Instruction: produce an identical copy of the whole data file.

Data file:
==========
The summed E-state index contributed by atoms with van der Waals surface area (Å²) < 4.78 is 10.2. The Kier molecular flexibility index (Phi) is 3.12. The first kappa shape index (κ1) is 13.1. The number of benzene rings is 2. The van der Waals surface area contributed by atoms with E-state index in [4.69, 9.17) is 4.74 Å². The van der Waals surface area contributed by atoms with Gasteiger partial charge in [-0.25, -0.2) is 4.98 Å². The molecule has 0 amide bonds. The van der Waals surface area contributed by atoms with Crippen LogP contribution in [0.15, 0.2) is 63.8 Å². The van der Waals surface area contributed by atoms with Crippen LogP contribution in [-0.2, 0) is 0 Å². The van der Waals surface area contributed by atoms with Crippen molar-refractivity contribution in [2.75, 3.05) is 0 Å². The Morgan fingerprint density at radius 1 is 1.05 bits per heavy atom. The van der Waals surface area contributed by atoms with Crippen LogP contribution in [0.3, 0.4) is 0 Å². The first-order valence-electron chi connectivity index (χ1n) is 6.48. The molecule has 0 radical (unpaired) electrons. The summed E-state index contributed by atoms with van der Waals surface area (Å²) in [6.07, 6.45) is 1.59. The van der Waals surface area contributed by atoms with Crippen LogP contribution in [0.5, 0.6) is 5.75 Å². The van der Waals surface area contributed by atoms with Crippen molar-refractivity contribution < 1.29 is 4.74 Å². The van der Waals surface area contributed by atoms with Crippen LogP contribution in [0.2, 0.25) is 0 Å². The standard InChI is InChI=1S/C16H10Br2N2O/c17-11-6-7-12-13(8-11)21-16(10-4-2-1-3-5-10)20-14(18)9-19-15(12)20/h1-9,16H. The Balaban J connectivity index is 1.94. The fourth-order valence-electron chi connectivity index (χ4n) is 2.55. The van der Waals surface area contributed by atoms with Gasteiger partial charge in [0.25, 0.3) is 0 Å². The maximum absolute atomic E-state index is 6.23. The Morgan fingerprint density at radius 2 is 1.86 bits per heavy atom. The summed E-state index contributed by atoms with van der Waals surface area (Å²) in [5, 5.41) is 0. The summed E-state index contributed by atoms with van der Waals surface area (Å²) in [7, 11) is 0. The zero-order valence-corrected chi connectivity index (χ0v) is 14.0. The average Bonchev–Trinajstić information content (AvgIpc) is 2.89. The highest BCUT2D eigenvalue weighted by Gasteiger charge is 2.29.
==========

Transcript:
The summed E-state index contributed by atoms with van der Waals surface area (Å²) < 4.78 is 10.2. The Kier molecular flexibility index (Phi) is 3.12. The first kappa shape index (κ1) is 13.1. The number of benzene rings is 2. The van der Waals surface area contributed by atoms with E-state index in [4.69, 9.17) is 4.74 Å². The van der Waals surface area contributed by atoms with Gasteiger partial charge in [-0.25, -0.2) is 4.98 Å². The molecule has 0 amide bonds. The van der Waals surface area contributed by atoms with Crippen LogP contribution in [0.15, 0.2) is 63.8 Å². The van der Waals surface area contributed by atoms with Crippen LogP contribution in [-0.2, 0) is 0 Å². The van der Waals surface area contributed by atoms with Crippen molar-refractivity contribution in [2.75, 3.05) is 0 Å². The Morgan fingerprint density at radius 1 is 1.05 bits per heavy atom. The van der Waals surface area contributed by atoms with Crippen LogP contribution in [0.3, 0.4) is 0 Å². The first-order valence-electron chi connectivity index (χ1n) is 6.48. The molecule has 0 radical (unpaired) electrons. The summed E-state index contributed by atoms with van der Waals surface area (Å²) in [6.07, 6.45) is 1.59. The van der Waals surface area contributed by atoms with Crippen LogP contribution in [0.5, 0.6) is 5.75 Å². The van der Waals surface area contributed by atoms with Crippen molar-refractivity contribution < 1.29 is 4.74 Å². The van der Waals surface area contributed by atoms with Crippen LogP contribution in [0.2, 0.25) is 0 Å². The standard InChI is InChI=1S/C16H10Br2N2O/c17-11-6-7-12-13(8-11)21-16(10-4-2-1-3-5-10)20-14(18)9-19-15(12)20/h1-9,16H. The Balaban J connectivity index is 1.94. The fourth-order valence-electron chi connectivity index (χ4n) is 2.55. The van der Waals surface area contributed by atoms with Gasteiger partial charge in [0.25, 0.3) is 0 Å². The maximum absolute atomic E-state index is 6.23. The Morgan fingerprint density at radius 2 is 1.86 bits per heavy atom. The summed E-state index contributed by atoms with van der Waals surface area (Å²) in [5, 5.41) is 0. The summed E-state index contributed by atoms with van der Waals surface area (Å²) in [7, 11) is 0. The zero-order valence-corrected chi connectivity index (χ0v) is 14.0. The average Bonchev–Trinajstić information content (AvgIpc) is 2.89. The highest BCUT2D eigenvalue weighted by Gasteiger charge is 2.29.